“Indeed, the more the American right has criticised Annan, the more the world’s 191 member states have rallied to his side. Britain, Germany, France,Russia, and China publicly defended him last week, while 54 African nations sent a letter of support. Jack Straw, the foreign secretary, declared Annan to be doing “an excellent job”.”Of all those defenders only three can be called democracies (and one of them, France, has an extremely iffy attitude to political shenanigans). That is, of course, the problem.
Kofi Annan wants to put through various reforms, whose aim is to tilt the balance away from the West and, above all, dilute the influence of the United States. In fact, the United States has very little influence despite being the chief paymaster and that is the reason why it has decided to go ahead with pre-emptive or any other war whether the UN likes it or not. This seems to be a blind spot among the UN defenders. They cannot understand that the United States under Bush and after Bush is in no mood to listen to lectures from corrupt and bloodthirsty dictators.
Most of the ideas behind the reforms are self-defeating. Enlarging the Security Council will ensure that it will never be able to take another decision. Playing around with states and regions will take away what little legitimacy the body possesses now. Laying more emphasis on its importance as dispenser of international legality will only show up the complete illogicality of such an idea. Whose legality and whose law? Britain’s? America’s? Russia’s? China’s? Zimbabwe’s? Iran’s?
Above all, nothing will solve the paradox of the United Nations. It was founded by the victors in the Second World War, supposedly on the basis of ideas such as democracy, human rights, transparency and legality. The Soviet Union being one of the founders and the owner of three seats, undermined all those concepts from the very beginning.
Now the UN has 191 members. How many of them even understand, never mind practise, legality, democracy, transparency, human rights? Very few. This is an organization that is supposed to be upholding concepts most of its members do not believe in or allow within their own territory. It is not, therefore, surprising that, as the Sunday Times puts it, the organization is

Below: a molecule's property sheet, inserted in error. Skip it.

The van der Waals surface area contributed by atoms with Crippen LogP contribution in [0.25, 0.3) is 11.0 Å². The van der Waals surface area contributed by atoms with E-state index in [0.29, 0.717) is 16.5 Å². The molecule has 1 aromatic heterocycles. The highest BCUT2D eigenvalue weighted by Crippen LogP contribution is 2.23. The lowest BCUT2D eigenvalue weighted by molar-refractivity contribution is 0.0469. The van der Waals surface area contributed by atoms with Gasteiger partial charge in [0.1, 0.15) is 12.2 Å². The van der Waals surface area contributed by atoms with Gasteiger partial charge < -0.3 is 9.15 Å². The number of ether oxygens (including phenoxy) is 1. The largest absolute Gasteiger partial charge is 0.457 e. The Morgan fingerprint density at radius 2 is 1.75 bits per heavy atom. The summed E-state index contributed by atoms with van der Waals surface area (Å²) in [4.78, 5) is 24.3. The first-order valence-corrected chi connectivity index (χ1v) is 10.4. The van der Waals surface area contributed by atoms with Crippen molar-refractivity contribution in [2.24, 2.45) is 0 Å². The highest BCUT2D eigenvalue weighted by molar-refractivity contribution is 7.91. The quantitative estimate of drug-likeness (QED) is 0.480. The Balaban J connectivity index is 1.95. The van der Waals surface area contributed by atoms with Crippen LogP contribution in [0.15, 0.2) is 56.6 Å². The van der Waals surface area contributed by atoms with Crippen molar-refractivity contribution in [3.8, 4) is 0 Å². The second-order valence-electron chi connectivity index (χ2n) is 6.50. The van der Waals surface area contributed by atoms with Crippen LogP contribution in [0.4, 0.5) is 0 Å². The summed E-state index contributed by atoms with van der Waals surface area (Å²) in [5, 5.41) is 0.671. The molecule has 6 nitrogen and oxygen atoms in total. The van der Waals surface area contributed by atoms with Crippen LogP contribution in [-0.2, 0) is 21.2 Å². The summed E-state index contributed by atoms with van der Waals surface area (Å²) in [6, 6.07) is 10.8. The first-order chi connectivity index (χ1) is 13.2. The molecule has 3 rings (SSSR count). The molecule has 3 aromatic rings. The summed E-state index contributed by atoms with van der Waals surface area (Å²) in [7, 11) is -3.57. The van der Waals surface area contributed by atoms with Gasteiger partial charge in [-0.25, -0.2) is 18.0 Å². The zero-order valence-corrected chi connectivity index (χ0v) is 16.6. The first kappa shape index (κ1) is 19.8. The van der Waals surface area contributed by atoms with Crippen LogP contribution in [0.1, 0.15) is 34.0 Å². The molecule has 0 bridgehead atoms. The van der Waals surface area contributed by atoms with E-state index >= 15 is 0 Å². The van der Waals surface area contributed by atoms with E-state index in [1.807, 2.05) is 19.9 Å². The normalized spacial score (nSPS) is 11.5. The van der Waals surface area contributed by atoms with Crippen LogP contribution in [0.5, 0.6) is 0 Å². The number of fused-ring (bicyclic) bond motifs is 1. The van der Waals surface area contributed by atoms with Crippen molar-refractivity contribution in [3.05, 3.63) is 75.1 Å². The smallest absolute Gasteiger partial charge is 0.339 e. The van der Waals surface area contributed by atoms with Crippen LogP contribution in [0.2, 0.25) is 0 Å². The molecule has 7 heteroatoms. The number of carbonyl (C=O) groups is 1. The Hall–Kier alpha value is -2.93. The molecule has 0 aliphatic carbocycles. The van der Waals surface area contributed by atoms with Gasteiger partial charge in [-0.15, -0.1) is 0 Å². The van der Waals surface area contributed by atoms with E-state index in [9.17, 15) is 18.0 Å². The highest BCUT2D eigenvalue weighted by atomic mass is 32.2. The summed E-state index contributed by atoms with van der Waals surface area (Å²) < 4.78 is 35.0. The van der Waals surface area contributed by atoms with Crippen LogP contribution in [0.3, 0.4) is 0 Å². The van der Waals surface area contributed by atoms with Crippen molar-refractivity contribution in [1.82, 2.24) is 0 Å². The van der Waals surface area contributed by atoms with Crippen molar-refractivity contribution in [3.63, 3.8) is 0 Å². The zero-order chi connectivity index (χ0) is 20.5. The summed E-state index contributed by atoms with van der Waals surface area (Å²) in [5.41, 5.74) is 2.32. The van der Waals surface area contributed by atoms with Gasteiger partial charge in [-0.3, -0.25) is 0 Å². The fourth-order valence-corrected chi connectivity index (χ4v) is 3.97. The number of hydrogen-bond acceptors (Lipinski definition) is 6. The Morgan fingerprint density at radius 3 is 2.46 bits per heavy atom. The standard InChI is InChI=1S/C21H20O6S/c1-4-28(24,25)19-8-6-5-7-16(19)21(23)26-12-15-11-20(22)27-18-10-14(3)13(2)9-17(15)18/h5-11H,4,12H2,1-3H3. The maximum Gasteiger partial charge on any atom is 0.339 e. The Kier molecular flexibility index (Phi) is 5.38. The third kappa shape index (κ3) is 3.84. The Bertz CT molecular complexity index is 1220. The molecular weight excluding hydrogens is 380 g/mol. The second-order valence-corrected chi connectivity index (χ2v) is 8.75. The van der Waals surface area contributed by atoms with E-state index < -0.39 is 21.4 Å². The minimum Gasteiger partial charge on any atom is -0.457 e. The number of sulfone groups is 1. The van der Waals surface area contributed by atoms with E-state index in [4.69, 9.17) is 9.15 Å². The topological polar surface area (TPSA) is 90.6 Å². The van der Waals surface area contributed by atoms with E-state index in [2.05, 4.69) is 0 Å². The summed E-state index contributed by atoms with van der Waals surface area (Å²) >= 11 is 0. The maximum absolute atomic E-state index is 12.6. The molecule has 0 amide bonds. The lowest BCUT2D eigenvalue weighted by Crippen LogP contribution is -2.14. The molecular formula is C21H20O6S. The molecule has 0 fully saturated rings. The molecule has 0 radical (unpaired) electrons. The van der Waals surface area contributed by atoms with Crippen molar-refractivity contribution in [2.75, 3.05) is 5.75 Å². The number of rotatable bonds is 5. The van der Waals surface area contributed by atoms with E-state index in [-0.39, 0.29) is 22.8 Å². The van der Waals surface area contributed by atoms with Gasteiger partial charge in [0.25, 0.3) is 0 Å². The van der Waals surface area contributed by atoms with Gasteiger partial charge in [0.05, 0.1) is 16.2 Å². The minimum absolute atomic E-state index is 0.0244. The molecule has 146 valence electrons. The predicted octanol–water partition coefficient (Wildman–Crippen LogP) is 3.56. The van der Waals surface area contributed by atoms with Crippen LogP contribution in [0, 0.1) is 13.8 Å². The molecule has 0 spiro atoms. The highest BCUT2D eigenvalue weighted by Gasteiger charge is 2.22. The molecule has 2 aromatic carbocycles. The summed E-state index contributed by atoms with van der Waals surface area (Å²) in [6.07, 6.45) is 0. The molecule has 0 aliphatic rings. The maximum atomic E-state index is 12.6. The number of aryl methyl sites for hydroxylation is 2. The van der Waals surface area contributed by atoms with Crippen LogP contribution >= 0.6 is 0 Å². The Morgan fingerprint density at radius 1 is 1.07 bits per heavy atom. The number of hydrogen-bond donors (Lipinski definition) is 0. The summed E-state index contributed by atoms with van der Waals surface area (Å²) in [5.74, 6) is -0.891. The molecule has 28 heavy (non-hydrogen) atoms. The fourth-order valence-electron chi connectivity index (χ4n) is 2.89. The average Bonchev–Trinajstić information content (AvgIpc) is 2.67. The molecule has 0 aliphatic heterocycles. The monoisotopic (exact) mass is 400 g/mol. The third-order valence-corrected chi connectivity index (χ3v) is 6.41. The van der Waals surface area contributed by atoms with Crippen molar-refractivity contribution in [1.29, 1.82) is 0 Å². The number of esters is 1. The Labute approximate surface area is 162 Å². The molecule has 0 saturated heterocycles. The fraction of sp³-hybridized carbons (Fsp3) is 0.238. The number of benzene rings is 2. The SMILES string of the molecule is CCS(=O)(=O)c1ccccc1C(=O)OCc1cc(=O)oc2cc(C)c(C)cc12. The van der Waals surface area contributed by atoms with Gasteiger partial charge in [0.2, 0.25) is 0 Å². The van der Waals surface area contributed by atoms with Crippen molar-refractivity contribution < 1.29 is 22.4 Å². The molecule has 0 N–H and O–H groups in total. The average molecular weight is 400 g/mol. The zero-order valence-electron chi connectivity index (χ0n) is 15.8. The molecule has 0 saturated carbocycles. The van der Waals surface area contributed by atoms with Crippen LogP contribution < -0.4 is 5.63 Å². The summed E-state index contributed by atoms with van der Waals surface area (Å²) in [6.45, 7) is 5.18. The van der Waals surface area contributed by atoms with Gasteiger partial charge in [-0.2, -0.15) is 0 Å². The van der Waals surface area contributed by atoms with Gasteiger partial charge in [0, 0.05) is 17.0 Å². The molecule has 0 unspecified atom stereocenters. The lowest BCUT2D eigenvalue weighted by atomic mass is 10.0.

“under siege for its tepid support for democracy, tolerance of dictators, phoney ballots and alleged corruption over oil for food to Iraq”. According to the article, the United States cannot lose. President Bush has refused to endorse Kofi Annan in a recent statement, though he did not actually call for the man’s resignation. Neither he nor any of his cabinet bear much love for the man who has called the Iraqi war “illegal” (without specifying on what grounds) and tried to prevent the clearing out of the terrorists and kidnappers from Fallujah.
“A wounded lame duck secretary-general might lack the authority to push the reforms through against Bush’s wishes. Alternatively, the departure of Annan under a cloud of scandal could pave the way for the appointment of a new West-friendly secretary-general who has the moral stature to cleanse the UN. In diplomacy it is called a “win-win” situation.” Perhaps. But the problem of that vast, expensive, corrupt organization, full of representatives of kleptocracies, arrogating to itself power above elected and accountable governments will remain.
Another rather jolly thought is that Annan’s disgrace whether it results in his resignation or not adds yet another dash of darkness to that most preposterous of all international awards, the Nobel Peace Prize.